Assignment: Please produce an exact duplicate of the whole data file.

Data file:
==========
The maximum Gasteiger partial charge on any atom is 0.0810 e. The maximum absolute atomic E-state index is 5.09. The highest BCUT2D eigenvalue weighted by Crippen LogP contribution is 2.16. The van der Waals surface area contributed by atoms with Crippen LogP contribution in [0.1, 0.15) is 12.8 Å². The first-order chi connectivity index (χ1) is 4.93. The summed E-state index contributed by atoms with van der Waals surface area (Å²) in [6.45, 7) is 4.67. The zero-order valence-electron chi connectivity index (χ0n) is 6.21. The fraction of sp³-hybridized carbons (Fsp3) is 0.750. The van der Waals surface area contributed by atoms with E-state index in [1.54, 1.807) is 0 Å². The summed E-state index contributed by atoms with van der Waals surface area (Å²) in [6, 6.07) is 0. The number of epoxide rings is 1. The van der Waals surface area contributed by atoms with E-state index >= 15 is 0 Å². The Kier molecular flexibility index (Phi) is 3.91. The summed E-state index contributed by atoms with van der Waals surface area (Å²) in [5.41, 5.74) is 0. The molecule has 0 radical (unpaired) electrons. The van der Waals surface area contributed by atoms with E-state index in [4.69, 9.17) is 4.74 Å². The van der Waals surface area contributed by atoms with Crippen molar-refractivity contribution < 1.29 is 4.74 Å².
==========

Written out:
The maximum Gasteiger partial charge on any atom is 0.0810 e. The maximum absolute atomic E-state index is 5.09. The highest BCUT2D eigenvalue weighted by Crippen LogP contribution is 2.16. The van der Waals surface area contributed by atoms with Crippen LogP contribution in [0.1, 0.15) is 12.8 Å². The first-order chi connectivity index (χ1) is 4.93. The summed E-state index contributed by atoms with van der Waals surface area (Å²) in [6.45, 7) is 4.67. The zero-order valence-electron chi connectivity index (χ0n) is 6.21. The fraction of sp³-hybridized carbons (Fsp3) is 0.750. The van der Waals surface area contributed by atoms with E-state index in [1.54, 1.807) is 0 Å². The summed E-state index contributed by atoms with van der Waals surface area (Å²) in [6, 6.07) is 0. The number of epoxide rings is 1. The van der Waals surface area contributed by atoms with E-state index >= 15 is 0 Å². The Kier molecular flexibility index (Phi) is 3.91. The summed E-state index contributed by atoms with van der Waals surface area (Å²) in [5.41, 5.74) is 0. The molecule has 0 radical (unpaired) electrons. The van der Waals surface area contributed by atoms with E-state index in [4.69, 9.17) is 4.74 Å². The van der Waals surface area contributed by atoms with Crippen molar-refractivity contribution < 1.29 is 4.74 Å².